Guest Post: 5 Tips for choosing a Trade Mark
By Dr Victoria Longshaw and Dr Carolyn Rolls, Houlihan2 Patent and Trade Mark Attorneys
Unlike business names, there is no legal requirement for a trader to register his/her Trade Mark. It is possible to sell products and services under an unregistered Trade Mark in Australia.
However, this approach could end up being a risky commercial decision.
If your Trade Mark is not registered at IP Australia (the Australian Trade Mark Office), then someone else may register it. They can then start using your Trade Mark, or a Trade Mark that is similar to yours, without your consent.
Registering your Trade Mark makes it easier to protect and enforce your rights against infringers.
However, not all Trade Marks are registrable. In order for a Trade Mark to be registrable, primarily, it needs to be distinctive. This means that it must not be the same or similar to another person’s Trade Mark. It also means that it is not the kind of Trade Mark that other traders are likely to want or need to use, as an ordinary day-to-day word, to describe their Goods.
When choosing a Trade Mark, it makes sense to choose one that is not difficult to register. Not only will a distinctive Trade Mark help make your products or services stand out from the crowd, but it will be easier and more cost-effective to register.
Here are 5 tips to bear in mind when choosing a Trade Mark under which to sell your goods:
1) Invent a new word or logo
New words or logos can become great Trade Marks. They are often considered to be distinctive, because they have no other meaning. Examples of invented Trade Marks include EXXON for petroleum products; the 3-point star logo for Mercedes; and ROLEX for watches.
2) Choose an arbitrary Trade Mark
If you would prefer to use an existing word, then it is better to choose one that bears no relationship to your products or services. Apple Inc. chose this approach when they selected the Trade Mark APPLE for their computer products.
3) Avoid descriptive words or phrases
Many traders make the mistake of choosing a Trade Mark that describes their products or services. This is usually because they want new customers to easily recognise the purpose of the products or services. It can also make their Trade Mark easier to locate online, because it is similar to the keywords that customers are likely to use when searching for products or services to buy. For example, the Trade Mark BLU for blue cheese may be easy to understand and find online, but it will probably be difficult to register.
Unfortunately, while descriptive words and phrases may be great for marketing purposes, they are not likely to be registrable as Trade Marks. Such Trade Marks can also make it difficult for traders to distinguish themselves from their competitors. If you are aiming to make your Trade Mark as distinctive and unique as possible, then it is best to avoid words and phrases that other traders are likely to use.
4) Avoid Trade Marks that are the same as, or similar to, another Trade Mark
It goes without saying that it is good business practice to avoid using a Trade Mark that is the same as, or similar to, another person’s registered or unregistered Trade Mark. Dealing with Trade Mark disagreements can be a costly and damaging exercise. Such Trade Marks can also be difficult and costly to register because they are considered to be confusing for customers.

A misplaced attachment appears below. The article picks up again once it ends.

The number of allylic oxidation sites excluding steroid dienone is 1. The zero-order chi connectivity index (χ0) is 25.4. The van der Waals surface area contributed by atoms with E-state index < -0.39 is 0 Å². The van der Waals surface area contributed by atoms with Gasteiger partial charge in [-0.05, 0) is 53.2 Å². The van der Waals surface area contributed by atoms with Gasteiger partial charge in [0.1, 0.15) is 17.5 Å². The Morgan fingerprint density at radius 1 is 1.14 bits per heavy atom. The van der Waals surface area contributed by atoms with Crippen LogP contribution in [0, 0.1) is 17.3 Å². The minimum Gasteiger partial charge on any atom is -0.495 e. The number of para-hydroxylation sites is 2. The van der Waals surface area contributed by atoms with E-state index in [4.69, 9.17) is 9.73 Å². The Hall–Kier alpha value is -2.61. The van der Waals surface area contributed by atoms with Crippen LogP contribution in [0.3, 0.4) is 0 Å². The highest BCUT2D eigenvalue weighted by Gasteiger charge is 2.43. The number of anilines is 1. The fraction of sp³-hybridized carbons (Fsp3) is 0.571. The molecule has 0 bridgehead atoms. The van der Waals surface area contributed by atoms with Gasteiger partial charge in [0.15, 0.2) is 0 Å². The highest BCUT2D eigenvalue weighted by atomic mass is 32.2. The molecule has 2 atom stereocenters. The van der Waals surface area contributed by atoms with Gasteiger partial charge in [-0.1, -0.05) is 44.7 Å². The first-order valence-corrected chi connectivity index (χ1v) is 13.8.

The above difficulties can be avoided by choosing a distinctive and different Trade Mark from the get-go.
But how do you know if your chosen Trade Mark has not already been taken?
Simple online searches can help. If you can find the same or similar Trade Mark by searching online for similar products or services before you have even started using the Trade Mark, then it is best to avoid using that Trade Mark.
Trade Mark searches of the Australian Trade Mark Register can be carried out online to find similar Trade Marks that have been registered, even if those Trade Marks have not yet been used. The results of such searches can be helpful and cost-effective in certain circumstances.
While such searches can help inform the Trade Mark selection process, it is often more helpful and cost-effective to file a Trade Mark Application and allow an Examiner at the Trade Mark Office to carry out a search for you. This has the advantage of securing an earliest filing date for your Trade Mark Application, while you consider the search results provided by the Examiner, if any.
A trusted Trade Mark Attorney should be able to advise you on whether or not a search needs to be conducted.
5) “Short and sweet” is better than “long and complicated”
While long phrases and slogans could initially appear to be unique and different, they can be problematic. Many traders assume that adding more words to a phrase or slogan will render a Trade Mark more distinctive. However, it can be difficult to register long phrases or slogans if they include a word that is already registered for the same or similar Goods.
Furthermore, even if you manage to successfully register a long phrase or slogan as a Trade Mark, the protection afforded can be relatively narrow. Infringers are more likely to get away with using only a part of a long Trade Mark.
A better approach would be to keep Trade Marks short, particularly when they are in the form of a slogan.
Your Trade Mark is an important and valuable asset. Registering your Trade Mark makes it easier to protect your brand against infringers. It makes sense to choose a Trade Mark that is distinctive and not difficult to register.
Houlihan2 is a Patent and Trade Mark Attorney Firm based in Melbourne, with other Offices in New Zealand, Singapore and Malaysia. They assist clients in securing and maintaining Intellectual Property Rights, including Patents, Trade Marks, Designs and Copyright that align with their business goals.